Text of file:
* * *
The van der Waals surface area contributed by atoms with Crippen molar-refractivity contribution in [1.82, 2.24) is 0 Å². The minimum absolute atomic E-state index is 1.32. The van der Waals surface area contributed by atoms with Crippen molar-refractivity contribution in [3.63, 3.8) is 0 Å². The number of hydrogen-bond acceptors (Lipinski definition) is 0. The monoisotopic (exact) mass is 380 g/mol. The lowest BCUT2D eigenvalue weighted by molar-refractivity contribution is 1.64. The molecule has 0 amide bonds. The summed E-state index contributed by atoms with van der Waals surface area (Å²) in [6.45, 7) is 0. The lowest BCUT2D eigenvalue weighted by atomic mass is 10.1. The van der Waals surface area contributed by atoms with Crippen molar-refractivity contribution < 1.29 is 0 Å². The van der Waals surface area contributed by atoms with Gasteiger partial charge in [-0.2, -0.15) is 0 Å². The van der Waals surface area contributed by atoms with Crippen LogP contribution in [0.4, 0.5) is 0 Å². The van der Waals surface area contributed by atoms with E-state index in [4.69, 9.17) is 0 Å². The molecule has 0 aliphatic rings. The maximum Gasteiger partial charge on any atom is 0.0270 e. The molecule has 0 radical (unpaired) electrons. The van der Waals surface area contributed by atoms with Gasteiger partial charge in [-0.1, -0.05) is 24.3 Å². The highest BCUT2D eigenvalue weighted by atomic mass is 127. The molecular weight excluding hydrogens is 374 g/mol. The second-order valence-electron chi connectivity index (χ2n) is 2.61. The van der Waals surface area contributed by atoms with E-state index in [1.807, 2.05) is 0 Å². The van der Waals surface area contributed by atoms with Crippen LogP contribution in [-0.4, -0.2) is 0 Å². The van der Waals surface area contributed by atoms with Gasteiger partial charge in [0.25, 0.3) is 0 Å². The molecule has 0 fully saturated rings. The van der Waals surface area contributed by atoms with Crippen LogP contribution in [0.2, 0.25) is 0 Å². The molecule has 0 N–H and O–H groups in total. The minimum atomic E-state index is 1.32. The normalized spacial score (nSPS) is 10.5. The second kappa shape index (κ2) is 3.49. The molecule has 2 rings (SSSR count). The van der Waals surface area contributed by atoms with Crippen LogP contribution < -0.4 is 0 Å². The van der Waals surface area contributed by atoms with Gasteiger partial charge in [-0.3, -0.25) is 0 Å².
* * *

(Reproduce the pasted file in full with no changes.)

The van der Waals surface area contributed by atoms with Crippen molar-refractivity contribution in [1.82, 2.24) is 0 Å². The minimum absolute atomic E-state index is 1.32. The van der Waals surface area contributed by atoms with Crippen molar-refractivity contribution in [3.63, 3.8) is 0 Å². The number of hydrogen-bond acceptors (Lipinski definition) is 0. The monoisotopic (exact) mass is 380 g/mol. The lowest BCUT2D eigenvalue weighted by molar-refractivity contribution is 1.64. The molecule has 0 amide bonds. The summed E-state index contributed by atoms with van der Waals surface area (Å²) in [6.45, 7) is 0. The lowest BCUT2D eigenvalue weighted by atomic mass is 10.1. The van der Waals surface area contributed by atoms with Crippen molar-refractivity contribution < 1.29 is 0 Å². The van der Waals surface area contributed by atoms with Gasteiger partial charge in [-0.2, -0.15) is 0 Å². The van der Waals surface area contributed by atoms with Crippen LogP contribution in [0.4, 0.5) is 0 Å². The van der Waals surface area contributed by atoms with E-state index in [4.69, 9.17) is 0 Å². The molecule has 0 aliphatic rings. The maximum Gasteiger partial charge on any atom is 0.0270 e. The molecule has 0 radical (unpaired) electrons. The van der Waals surface area contributed by atoms with Gasteiger partial charge in [-0.1, -0.05) is 24.3 Å². The highest BCUT2D eigenvalue weighted by atomic mass is 127. The molecular weight excluding hydrogens is 374 g/mol. The second-order valence-electron chi connectivity index (χ2n) is 2.61. The van der Waals surface area contributed by atoms with E-state index in [1.807, 2.05) is 0 Å². The van der Waals surface area contributed by atoms with Crippen LogP contribution in [-0.4, -0.2) is 0 Å². The van der Waals surface area contributed by atoms with Gasteiger partial charge in [0.25, 0.3) is 0 Å². The molecule has 0 fully saturated rings. The van der Waals surface area contributed by atoms with Crippen LogP contribution in [0.2, 0.25) is 0 Å². The molecule has 0 N–H and O–H groups in total. The minimum atomic E-state index is 1.32. The normalized spacial score (nSPS) is 10.5. The second kappa shape index (κ2) is 3.49. The molecule has 2 rings (SSSR count). The van der Waals surface area contributed by atoms with Crippen LogP contribution < -0.4 is 0 Å². The van der Waals surface area contributed by atoms with Gasteiger partial charge in [-0.3, -0.25) is 0 Å².